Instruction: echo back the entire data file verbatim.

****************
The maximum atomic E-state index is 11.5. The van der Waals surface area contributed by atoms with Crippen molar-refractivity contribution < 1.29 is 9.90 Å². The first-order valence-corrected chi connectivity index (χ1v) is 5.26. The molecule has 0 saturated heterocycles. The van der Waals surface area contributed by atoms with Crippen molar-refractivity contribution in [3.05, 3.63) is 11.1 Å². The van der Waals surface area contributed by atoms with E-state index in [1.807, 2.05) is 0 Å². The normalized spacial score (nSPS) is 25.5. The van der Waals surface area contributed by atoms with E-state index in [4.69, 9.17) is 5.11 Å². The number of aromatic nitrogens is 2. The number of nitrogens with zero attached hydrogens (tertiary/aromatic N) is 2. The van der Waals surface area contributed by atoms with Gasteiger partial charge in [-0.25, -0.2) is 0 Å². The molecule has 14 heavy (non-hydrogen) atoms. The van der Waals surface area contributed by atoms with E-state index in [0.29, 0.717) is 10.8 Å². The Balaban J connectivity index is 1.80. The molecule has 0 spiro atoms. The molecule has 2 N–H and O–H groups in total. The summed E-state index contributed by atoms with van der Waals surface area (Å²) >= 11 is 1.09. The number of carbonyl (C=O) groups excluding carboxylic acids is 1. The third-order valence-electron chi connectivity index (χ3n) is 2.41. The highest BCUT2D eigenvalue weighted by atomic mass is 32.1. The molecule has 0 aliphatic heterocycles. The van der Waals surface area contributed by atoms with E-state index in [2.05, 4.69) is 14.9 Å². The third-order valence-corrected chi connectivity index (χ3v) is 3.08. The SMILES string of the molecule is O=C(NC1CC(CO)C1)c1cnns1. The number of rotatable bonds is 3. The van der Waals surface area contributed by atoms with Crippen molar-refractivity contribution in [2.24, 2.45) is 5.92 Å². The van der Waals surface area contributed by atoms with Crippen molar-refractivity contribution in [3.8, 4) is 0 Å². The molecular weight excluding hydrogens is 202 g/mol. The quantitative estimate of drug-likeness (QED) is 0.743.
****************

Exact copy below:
The maximum atomic E-state index is 11.5. The van der Waals surface area contributed by atoms with Crippen molar-refractivity contribution < 1.29 is 9.90 Å². The first-order valence-corrected chi connectivity index (χ1v) is 5.26. The molecule has 0 saturated heterocycles. The van der Waals surface area contributed by atoms with Crippen molar-refractivity contribution in [3.05, 3.63) is 11.1 Å². The van der Waals surface area contributed by atoms with E-state index in [1.807, 2.05) is 0 Å². The normalized spacial score (nSPS) is 25.5. The van der Waals surface area contributed by atoms with E-state index in [4.69, 9.17) is 5.11 Å². The number of aromatic nitrogens is 2. The number of nitrogens with zero attached hydrogens (tertiary/aromatic N) is 2. The van der Waals surface area contributed by atoms with Gasteiger partial charge in [-0.25, -0.2) is 0 Å². The molecule has 14 heavy (non-hydrogen) atoms. The van der Waals surface area contributed by atoms with E-state index in [0.29, 0.717) is 10.8 Å². The Balaban J connectivity index is 1.80. The molecule has 0 spiro atoms. The molecule has 2 N–H and O–H groups in total. The summed E-state index contributed by atoms with van der Waals surface area (Å²) >= 11 is 1.09. The number of carbonyl (C=O) groups excluding carboxylic acids is 1. The third-order valence-electron chi connectivity index (χ3n) is 2.41. The highest BCUT2D eigenvalue weighted by atomic mass is 32.1. The molecule has 0 aliphatic heterocycles. The van der Waals surface area contributed by atoms with E-state index in [2.05, 4.69) is 14.9 Å². The third-order valence-corrected chi connectivity index (χ3v) is 3.08. The SMILES string of the molecule is O=C(NC1CC(CO)C1)c1cnns1. The number of rotatable bonds is 3. The van der Waals surface area contributed by atoms with Crippen molar-refractivity contribution in [2.24, 2.45) is 5.92 Å². The van der Waals surface area contributed by atoms with Crippen molar-refractivity contribution in [3.8, 4) is 0 Å². The molecular weight excluding hydrogens is 202 g/mol. The quantitative estimate of drug-likeness (QED) is 0.743.